Richter Scale

How China’s Government Becomes Ever More Like America’s

Is China infringing on another U.S. copyright — the Byzantine ways and means of the U.S. federal government?

Takeaways


  • China becoming less monolithic is certainly a trend that should be welcomed by Americans and non-Americans alike.
  • The lifeblood of the entire city of Washington is to sort out the effects of multilayered, diffuse coalitions on real-life issues. It can be maddeningly frustrating.
  • What goes on in Beijing is a direct reflection of the games that are being played in Washington day in and day out.

For a long time, Americans worried about the Chinese being Communist. Now, there is a new complaint — that there are too many power centers emerging inside China.

Leave it to the forever self-contradictory Americans to express concern about this shift. One would have assumed they would welcome such a departure from the old, more unitary structures.

But no sooner has China diversified its internal structures than there is a yearning for the more predictable old world of fewer power centers. Horrified Americans say that it is almost as if every single one of China’s near-countless government ministries and agencies is in the process of developing its own foreign policy. As a result, it’s hard to figure out what’s going on — or with whom to deal.

What’s really happening? It is true that things become more complex when China’s 20 ministries all present differing positions on a given issue — whether it is the Chinese currency, environmental standards, intellectual property or what have you.

Throw in different parts of the Chinese military — such as the Air Force, Ground Force and Navy — and China quickly becomes too complex to follow. “Why can’t the Chinese Foreign Ministry sort out all these diverging interests and present us with a unified position for China?” goes the United States’ lament.

This is astounding for a number of reasons. First, it runs counter to the long-expressed American wishes for a less-monolithic China. And second, China’s Foreign Ministry, not least for historical reasons, actually ranks quite low on the bureaucratic totem pole internally. China, as large as it is, has always been very focused on the full panoply of its domestic affairs.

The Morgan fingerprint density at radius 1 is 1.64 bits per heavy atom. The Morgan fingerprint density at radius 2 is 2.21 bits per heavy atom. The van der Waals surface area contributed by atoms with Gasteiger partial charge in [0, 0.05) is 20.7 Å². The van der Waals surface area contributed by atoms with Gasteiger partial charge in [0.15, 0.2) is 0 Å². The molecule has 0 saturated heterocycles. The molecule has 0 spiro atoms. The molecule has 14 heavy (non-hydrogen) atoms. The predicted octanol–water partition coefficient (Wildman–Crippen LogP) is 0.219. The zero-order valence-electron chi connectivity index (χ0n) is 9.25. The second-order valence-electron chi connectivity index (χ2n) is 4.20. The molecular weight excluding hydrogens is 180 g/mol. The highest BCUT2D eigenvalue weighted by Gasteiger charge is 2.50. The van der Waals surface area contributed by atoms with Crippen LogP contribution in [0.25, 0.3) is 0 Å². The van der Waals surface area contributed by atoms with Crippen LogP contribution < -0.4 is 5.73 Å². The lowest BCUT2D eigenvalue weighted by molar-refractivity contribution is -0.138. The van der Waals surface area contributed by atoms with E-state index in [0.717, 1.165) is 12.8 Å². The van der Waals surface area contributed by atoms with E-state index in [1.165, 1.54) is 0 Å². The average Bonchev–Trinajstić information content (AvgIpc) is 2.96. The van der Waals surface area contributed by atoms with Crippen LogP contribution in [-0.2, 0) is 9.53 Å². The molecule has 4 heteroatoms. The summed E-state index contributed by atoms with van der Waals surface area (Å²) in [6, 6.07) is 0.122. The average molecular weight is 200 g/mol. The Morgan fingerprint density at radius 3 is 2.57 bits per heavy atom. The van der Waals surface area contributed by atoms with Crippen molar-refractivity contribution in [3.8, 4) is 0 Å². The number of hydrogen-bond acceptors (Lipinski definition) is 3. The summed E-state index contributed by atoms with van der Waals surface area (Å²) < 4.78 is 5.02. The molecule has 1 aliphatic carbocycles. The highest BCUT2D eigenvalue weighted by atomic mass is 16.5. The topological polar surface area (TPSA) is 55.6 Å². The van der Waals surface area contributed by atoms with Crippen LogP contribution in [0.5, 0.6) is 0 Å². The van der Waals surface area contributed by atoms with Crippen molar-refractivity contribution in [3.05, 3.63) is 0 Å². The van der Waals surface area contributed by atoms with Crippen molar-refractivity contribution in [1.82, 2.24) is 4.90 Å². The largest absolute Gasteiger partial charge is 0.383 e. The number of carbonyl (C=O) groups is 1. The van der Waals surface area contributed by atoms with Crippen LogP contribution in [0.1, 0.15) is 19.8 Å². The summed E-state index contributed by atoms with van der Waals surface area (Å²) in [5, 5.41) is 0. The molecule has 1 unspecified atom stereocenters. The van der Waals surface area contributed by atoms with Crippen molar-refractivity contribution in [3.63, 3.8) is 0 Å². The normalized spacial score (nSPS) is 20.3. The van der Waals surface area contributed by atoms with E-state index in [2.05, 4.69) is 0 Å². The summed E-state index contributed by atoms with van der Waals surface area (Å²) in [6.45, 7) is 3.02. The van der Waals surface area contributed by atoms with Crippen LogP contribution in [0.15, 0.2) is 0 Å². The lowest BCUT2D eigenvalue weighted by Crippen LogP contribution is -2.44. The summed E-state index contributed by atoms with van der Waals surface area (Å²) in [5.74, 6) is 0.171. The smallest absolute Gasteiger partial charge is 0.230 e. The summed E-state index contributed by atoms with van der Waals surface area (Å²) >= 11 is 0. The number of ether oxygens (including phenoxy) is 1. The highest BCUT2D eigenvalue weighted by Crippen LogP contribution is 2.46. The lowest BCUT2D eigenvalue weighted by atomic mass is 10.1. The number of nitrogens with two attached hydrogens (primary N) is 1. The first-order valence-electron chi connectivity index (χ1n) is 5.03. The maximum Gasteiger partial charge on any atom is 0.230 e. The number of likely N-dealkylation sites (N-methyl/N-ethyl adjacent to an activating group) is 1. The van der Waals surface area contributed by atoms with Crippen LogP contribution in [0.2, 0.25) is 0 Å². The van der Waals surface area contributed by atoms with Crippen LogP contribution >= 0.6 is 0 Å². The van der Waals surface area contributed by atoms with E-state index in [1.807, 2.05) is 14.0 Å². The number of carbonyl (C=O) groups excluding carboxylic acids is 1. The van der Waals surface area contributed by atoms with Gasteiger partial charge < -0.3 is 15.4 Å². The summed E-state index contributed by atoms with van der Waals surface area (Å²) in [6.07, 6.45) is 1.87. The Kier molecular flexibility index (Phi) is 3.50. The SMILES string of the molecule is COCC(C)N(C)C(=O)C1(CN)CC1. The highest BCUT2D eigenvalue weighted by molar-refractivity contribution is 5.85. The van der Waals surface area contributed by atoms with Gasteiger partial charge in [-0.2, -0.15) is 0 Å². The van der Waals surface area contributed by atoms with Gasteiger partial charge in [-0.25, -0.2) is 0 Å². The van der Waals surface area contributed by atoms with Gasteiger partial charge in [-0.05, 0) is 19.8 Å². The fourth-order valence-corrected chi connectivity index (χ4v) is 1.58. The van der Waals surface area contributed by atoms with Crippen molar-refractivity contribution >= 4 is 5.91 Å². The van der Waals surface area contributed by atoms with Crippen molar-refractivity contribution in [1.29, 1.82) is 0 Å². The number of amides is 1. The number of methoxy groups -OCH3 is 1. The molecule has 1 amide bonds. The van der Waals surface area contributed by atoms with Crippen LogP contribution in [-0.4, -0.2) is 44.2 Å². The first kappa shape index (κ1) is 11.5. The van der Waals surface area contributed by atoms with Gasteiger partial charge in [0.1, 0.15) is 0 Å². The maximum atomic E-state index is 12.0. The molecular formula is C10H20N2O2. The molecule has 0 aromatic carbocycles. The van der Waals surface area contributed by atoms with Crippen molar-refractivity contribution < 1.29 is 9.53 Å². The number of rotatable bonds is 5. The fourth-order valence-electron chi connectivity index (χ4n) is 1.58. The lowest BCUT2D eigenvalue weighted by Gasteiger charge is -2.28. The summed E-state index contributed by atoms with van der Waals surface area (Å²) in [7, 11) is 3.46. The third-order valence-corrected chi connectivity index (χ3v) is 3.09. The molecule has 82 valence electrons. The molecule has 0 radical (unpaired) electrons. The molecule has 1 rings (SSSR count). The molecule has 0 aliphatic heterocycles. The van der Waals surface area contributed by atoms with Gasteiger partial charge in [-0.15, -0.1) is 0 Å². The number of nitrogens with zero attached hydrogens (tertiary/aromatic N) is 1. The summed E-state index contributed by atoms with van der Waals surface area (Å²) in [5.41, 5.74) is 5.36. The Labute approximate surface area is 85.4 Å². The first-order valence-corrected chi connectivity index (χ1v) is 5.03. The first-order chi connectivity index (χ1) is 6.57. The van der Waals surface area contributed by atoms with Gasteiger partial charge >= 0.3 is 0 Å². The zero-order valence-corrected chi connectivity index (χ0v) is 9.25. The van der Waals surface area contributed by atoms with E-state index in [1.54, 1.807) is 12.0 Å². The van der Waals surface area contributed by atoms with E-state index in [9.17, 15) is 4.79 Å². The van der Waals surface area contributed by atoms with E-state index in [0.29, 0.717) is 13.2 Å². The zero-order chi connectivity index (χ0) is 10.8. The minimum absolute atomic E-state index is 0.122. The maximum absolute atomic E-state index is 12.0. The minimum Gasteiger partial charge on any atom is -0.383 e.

Regardless, we should welcome this emerging Chinese way of managing the country’s vast internal and external power by letting different interests come to the fore.

Yes, that makes matters more complicated. And yes, it can be confusing to discover that each ministry is a vehicle for the expression of the interests of a certain domestic industry, or segment of industry, on issues of international relevance.

But what, one must wonder, is so alien to Americans about that particular concept? Not only did they practically invent it, they still live it every day.

The lifeblood of the entire city of Washington is to sort out the effects of such multilayered, diffuse coalitions on real-life issues. And as anybody who has ever been proximate to this process knows, it can be maddeningly frustrating.

As a goes China

Truth be told, there are very real questions in the United States today as to whether this system has not become too complex and too indecipherable to get anything done.

In the end, what is so surprising about the new U.S. complaint about China — that it is becoming a much more multilayered political and economic enterprise — is that it entirely misses the underlying irony: What goes on in Beijing is a direct reflection of the games that are being played in Washington day in and day out.

China becoming less monolithic is certainly a trend that should be welcomed by Americans and non-Americans alike, even if it can be maddeningly complex. It is not as if China, throughout the ages, has not been maddeningly complex for foreigners to understand, beginning with the huge issue of the language barrier.

But rather than being mad, one should recognize the foresight and long-term orientation of China’s leadership. For the Chinese Communist Party leadership, this is very much an exercise in internal democracy management. The purpose is to make China more stable and rational by breaking up economic power centers — and having them learn to align their competing interests in a mutually acceptable, even though competitive (and at times confrontational), fashion.

More amazing still, that way of democracy management ought to be fully familiar to Americans. They are the ones who, unlike some more reserved continentals in Europe, have never had any hesitation about mixing the business of government with the business of business.

Now that the Chinese are doing the same, the Americans ought to feel right at home in that new world. They seem, after all, wholly familiar with the hustle and bustle of positioning oneself for business advantage — all under the rubric of living in an active, vibrant democracy.

Editor’s note: This essay was published on February 17, 2012 and was updated by the author on June 25, 2014.

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About Stephan Richter

Stephan Richter is the publisher and editor-in-chief of The Globalist. [Berlin/Germany]

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